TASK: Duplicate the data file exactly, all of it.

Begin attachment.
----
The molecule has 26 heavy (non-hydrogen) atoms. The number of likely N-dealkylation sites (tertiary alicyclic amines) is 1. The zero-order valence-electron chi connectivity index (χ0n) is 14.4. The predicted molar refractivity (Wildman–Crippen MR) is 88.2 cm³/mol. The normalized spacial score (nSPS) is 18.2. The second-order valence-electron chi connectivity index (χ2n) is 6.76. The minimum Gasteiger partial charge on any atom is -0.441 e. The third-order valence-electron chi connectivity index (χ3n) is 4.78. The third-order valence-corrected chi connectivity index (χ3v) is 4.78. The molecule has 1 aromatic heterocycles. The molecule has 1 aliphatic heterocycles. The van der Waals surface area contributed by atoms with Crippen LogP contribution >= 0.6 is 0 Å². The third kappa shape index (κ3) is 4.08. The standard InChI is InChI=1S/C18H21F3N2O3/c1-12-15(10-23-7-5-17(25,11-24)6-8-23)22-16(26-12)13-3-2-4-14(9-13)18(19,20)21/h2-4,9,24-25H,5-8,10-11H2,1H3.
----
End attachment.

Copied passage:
The molecule has 26 heavy (non-hydrogen) atoms. The number of likely N-dealkylation sites (tertiary alicyclic amines) is 1. The zero-order valence-electron chi connectivity index (χ0n) is 14.4. The predicted molar refractivity (Wildman–Crippen MR) is 88.2 cm³/mol. The normalized spacial score (nSPS) is 18.2. The second-order valence-electron chi connectivity index (χ2n) is 6.76. The minimum Gasteiger partial charge on any atom is -0.441 e. The third-order valence-electron chi connectivity index (χ3n) is 4.78. The third-order valence-corrected chi connectivity index (χ3v) is 4.78. The molecule has 1 aromatic heterocycles. The molecule has 1 aliphatic heterocycles. The van der Waals surface area contributed by atoms with Crippen LogP contribution >= 0.6 is 0 Å². The third kappa shape index (κ3) is 4.08. The standard InChI is InChI=1S/C18H21F3N2O3/c1-12-15(10-23-7-5-17(25,11-24)6-8-23)22-16(26-12)13-3-2-4-14(9-13)18(19,20)21/h2-4,9,24-25H,5-8,10-11H2,1H3.